The intense popularity of the Latin Lover ended in the early 1930s. In this period, the transition to sound film and shifting American ideologies after the onset of the Great Depression resulted in Latino actors and actresses generally losing the chance to be promoted as stars equal to white Americans. "All-American" stars were favored over foreign or ethnic actors, while Latino actors suffered in relation to American scapegoating of Mexican Americans during this period of unemployment crisis. Now that accents could be heard, Latino actors and actresses generally found themselves marginalized in minor roles or exaggerated their accents to comic effect, as was the case for Lupe Velez in such roles as that of the daffy "Mexican Spitfire" in a popular early 1940s film series. In addition, Latinos typically were not cast in "white" roles, regardless of how fair-skinned they might be. This Hollywood standard reinforced an imaginary racial hierarchy that deemed Latinos nonwhite and non-American. Hollywood film roles for Latinos in the sound era often included only violent and shiftless Latino bandits and cantina girls in westerns. The Latino actors who were cast in more challenging roles and maintained the busiest careers in the studio system–dominated decades of the 1930s and 1940s included former silent film stars Dolores Del Rio and Lupe Velez, Cuban actor Cesar Romero (1907–1994), and Mexican-Irish newcomer Anthony Quinn (1915–2001).
The few leading Latino roles in films often were cast with Anglo actors, a Hollywood tradition that has continued (but decreased) in recent years. Cases of Anglo actors in "brownface" over the decades have included Paul Muni as a hotheaded Mexican American lawyer in Bordertown (1935), Marlon Brando's turn as Mexican revolutionary leader Emiliano Zapata in Viva Zapata! (1952), Natalie Wood's role as a young Puerto Rican woman in West Side Story (1961), and more recently, the casting of non-Latinos in multiple Latino roles in The House of the Spirits (1993) and The Perez Family (1995).
Some new opportunities arose in "Good Neighbor" films of the 1940s, however. This cycle of films, with story lines set in Latin-American locales, was released just prior to and during the war years of the early 1940s. During this period of the US government's Good Neighbor Policy, the United States sought to encourage ongoing political ties with Latin-American countries. In support of these efforts, Hollywood studios produced and exported films that emphasized the celebration of Latin-American cultures and themes of friendship and cooperation. They also hoped to recoup some of the financial losses they were incurring while European markets were closed to US film exports. The films produced as a part of this cycle included biographical dramas and Latin-themed musicals, such as Disney's animated film The Three Caballeros (1945) and the Twentieth Century Fox musical Weekend in Havana (1941). Actors such as Cesar Romero, Lupe Velez, and Ricardo Montalban (b. 1920) found opportunities in this cycle of films, although generally only in minor Latin Lover roles, playing second fiddle to white American leads. Several stars with musical abilities were imported from Latin America to perform in musical numbers and play supporting roles in Good Neighbor musicals. Among the most successful were Cuban performer Desi Arnaz (1917–1986) and singer-actress Carmen Miranda (1909–1955), who was born in Portugal but had grown up in Brazil. Miranda, known for her exaggerated costumes and performance style, appeared in many musicals of the cycle. In musical numbers such as "The Lady in the Tutti Frutti Hat" Miranda came to symbolize the comic, tropical Latina, a stereotype that is widely known today.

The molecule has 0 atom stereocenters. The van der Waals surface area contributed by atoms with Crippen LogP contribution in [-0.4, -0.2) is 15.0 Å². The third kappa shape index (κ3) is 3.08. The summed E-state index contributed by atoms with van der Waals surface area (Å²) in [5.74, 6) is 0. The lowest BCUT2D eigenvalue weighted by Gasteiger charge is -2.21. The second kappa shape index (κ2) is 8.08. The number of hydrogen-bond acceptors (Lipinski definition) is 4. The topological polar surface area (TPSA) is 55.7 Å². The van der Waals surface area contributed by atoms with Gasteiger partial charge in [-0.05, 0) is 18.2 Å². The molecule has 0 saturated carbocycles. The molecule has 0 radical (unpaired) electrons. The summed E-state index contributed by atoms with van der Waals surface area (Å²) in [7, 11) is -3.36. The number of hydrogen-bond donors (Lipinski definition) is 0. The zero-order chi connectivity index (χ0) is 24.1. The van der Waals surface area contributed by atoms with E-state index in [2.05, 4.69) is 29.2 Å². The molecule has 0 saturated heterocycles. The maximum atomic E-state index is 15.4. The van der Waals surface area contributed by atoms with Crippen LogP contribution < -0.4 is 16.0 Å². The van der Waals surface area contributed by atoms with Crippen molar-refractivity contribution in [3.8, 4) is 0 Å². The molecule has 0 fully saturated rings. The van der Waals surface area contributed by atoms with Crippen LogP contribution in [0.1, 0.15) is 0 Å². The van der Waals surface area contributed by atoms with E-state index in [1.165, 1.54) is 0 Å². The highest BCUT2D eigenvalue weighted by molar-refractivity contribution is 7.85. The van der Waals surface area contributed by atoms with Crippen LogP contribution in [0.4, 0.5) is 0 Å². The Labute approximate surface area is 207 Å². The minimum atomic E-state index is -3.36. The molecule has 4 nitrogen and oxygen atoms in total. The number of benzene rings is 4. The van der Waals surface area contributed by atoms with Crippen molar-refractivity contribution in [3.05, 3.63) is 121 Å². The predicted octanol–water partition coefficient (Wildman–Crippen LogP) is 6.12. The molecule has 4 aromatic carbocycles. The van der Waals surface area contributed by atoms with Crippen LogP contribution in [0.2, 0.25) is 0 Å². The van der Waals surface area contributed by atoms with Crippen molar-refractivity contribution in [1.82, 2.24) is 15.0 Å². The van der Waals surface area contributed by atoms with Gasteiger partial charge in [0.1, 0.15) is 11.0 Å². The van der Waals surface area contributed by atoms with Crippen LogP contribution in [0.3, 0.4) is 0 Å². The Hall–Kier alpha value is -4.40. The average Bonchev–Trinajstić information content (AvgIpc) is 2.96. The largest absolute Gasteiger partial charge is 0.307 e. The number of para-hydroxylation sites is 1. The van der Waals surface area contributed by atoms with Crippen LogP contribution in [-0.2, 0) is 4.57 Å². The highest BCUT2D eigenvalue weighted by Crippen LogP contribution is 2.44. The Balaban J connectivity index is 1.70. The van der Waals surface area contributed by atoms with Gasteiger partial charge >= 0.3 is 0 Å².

A new genre of films that at times represented US Latinos and their social issues, the social-problem film, also appeared in the late 1940s and 1950s. This postwar cycle of films strove for realism and emphasized exposing real-life social inequities. Some of the social-problem films that addressed discrimination faced by Mexican Americans in their communities included A Medal for Benny (1945) and The Ring (1952). The genre began to wane with the federal government's hunt for communists in Hollywood in this same period. This had a chilling effect, particularly as the film industry blacklisted film professionals whose political beliefs were considered too critical of the United States. The best-known social-problem film with a focus on Mexican Americans, Salt of the Earth (1953), in fact was made by blacklisted filmmakers. It related the true story of Mexican-American miners and their wives who had managed to successfully strike against a zinc mine company for unsafe and exploitive working conditions.
As studios became disinterested in making Latin-themed films and social-problem films, Latino actors and actresses again had fewer opportunities. Some, in attempting to maintain their careers, downplayed their Latino heritage. Actors such as Anthony Quinn and the Puerto Rican actor Jose Ferrer (1909–1992) often did not address their heritage in their publicity during these years. Similarly, in later decades actors such as Raquel Welch (b. Jo Raquel Tejada in 1940) and Martin Sheen (b. Ramon Estevez in 1940) changed their names to avoid Hollywood typecasting. Others, such as the Puerto Rican performer Rita Moreno (b. 1931), who began her Hollywood career in 1950, tried to stay true to their ethnic roots, but they struggled with limited opportunities and roles that continued to play on previous stereotypes. Beginning in the 1960s these roles included juvenile delinquents and gang members in urban dramas such as Blackboard Jungle (1955) and West Side Story (1961), and new versions of the bandit role in Italian and Hollywood westerns, such as Sergio Leone's Il Buono, il brutto, il cattivo ( The Good, The Bad, and the Ugly , 1966) and Sam Peckinpah's The Wild Bunch (1969).